The Simplest Paper Airplane




About: I have always been drawn to making things, especially with minimal means. I have never had a workshop or a ton of specialized tools at my disposal, but I think that is part of what makes the process of creat...

Let me begin by saying this design of paper airplane is probably not the fastest design. This design is likely not the one that will carry a folded piece of paper the farthest. There's a good chance this way of making a projectile will not cause the sheet to hover for the longest possible time. Last but not least, odds are, this aircraft is not considered to be the single most visually captivating airplane ever constructed.

So why even make it then? The answer to that is simple-it's not the best in any of those criteria, but it it's well above proficient in all of them. Even if it's not the fastest, if you throw it hard enough, it will certainly fly fast. Even if it won't fly the farthest, it may well come close. Assuming it doesn't have the longest airtime, who cares? It'll hover for a good while if it's intended to. Lastly, even if it's not the single most attractive one, it most certainly does look good in a sleek sort of way. And that's great! After all, following a few throws, the pretty planes that are slaved over for so long adopt crumpled tips and dusty wings. After a few more, creases will begin to inhibit flight until soon, it no longer will be pretty or even functional. I mean, how many paper airplanes have you known to survive more than a few days of use? Then what's the point of spending so much time on them? And besides, there is another criteria that I haven't yet mentioned that shouldn't be underestimated. This plane is really easy. It's easy to make, as well as easy to remember how to make. If it gets lost or thrown away by some disapproving individual or ripped to shreds by some cruel sibling, a replacement can me made within seconds from memory. In many ways, that's the most valuable criteria of a paper airplane.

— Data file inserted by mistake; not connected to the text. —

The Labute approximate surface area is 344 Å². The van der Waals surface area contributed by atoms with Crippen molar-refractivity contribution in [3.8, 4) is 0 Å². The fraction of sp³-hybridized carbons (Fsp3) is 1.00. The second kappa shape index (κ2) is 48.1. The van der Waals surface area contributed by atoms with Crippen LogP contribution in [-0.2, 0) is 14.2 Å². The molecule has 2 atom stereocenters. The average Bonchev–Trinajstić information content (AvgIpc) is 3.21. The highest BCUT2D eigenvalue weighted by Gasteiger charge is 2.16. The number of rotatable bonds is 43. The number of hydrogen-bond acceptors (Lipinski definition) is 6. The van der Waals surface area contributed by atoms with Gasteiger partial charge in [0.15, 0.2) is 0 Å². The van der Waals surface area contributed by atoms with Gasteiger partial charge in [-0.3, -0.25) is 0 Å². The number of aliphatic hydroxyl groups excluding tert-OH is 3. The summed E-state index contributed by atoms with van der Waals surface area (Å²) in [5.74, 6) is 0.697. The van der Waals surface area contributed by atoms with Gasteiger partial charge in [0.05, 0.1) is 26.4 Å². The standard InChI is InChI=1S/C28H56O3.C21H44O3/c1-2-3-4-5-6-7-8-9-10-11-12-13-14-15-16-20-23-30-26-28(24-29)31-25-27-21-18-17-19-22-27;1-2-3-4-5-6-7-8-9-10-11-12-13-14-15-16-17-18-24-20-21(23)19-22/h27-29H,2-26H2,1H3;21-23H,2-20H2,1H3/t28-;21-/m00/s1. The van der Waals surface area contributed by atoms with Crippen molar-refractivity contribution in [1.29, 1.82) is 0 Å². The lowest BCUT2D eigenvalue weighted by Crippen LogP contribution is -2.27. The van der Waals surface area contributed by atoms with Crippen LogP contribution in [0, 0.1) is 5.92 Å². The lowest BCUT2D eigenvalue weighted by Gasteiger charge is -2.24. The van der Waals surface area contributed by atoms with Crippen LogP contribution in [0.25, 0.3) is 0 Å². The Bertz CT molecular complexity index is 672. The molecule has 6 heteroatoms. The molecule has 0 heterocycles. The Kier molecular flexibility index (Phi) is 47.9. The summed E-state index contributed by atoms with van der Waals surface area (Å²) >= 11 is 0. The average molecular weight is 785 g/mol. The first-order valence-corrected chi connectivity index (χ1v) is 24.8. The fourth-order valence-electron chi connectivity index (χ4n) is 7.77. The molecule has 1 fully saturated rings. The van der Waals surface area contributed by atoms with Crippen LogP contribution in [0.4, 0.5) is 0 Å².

Step 1: Fold Paper in Half

If you remember it this way, this fold is in half, hot dog style. I would suggest lining up two of the corners and then creasing the rest from there if that makes any sense.

Step 2: Fold Corners In

Begin by taking one of the corners and folding it in so one of its edges lines up with the center crease. The crease should form an isosceles right triangle (one with two sides of the same length and a 90 degree angle). Do the same with the other corner closest to it.

Step 3: Basically, Repeat the Previous Step

As the heading suggests, you basically just repeat the previous step. Fold the hypotenuse (longest side) of the right triangle you just formed so it too rests on the center line. (Do this for both wings).

Step 4: Repeat As Many Times As Necessary

You could continue to fold in the same manner until the paper made it physically impossible to and you probably would still be left with a plane that would be fully capable of flying. The more you fold it, the smaller and denser your plane will be. The smaller and denser it is, the faster it will be able to fly. That being said, this kind will also drop faster. The fewer times you fold the wings, the less dense and more prone to gliding/floating it will be, but it will not travel as fast. Simply stop and use the last fold you made as the wings of the plane whenever you feel you have the dimensions you desire.

Step 5: Flight!

This step seems rather self explanatory. To get the plane to fly, throw it!

Still, I do have some basic pointers. Assuming you used a standard 8.5 in X 11 in. (21.59 cm X 27.94 cm) sheet of paper (or something similar), 3 folds for each wing will provide you with sort of a mix of a glider and a dart style airplane, whereas 4 folds for each wing will produce a dart style airplane. For the glider/dart style, I've found that a pinch grip at or around the balancing point is optimal (please refer to images above if confused). For the full on dart (4 or more folds per wing), a pinch style grip will work fine, but some speed can be gained if the index finger rests on the butt end of the plane and therefore, the grip is situated further back on the body of the plane. After accelerating the plane and releasing with the pinch grip, the index finger provides an extra boost. This style of throw takes more practice to master, and is something to practice if you are so inclined. Hope this instructable helped!



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    4 Discussions


    2 months ago

    This Instructable is great!


    1 year ago

    Everyone, at some point in time, has learned to make a paper airplane, but nearly everyone, at some point in time forgets! I just folded one after reading this and had a great time flying it around my workspace while on coffee break! Thanks for a happy moment in my otherwise very busy day!

    1 reply

    Reply 1 year ago

    Sorry I didn't respond earlier. This comment really made my day. Thank you so much, glad you enjoyed it!!!


    1 year ago

    Thanks for sharing :)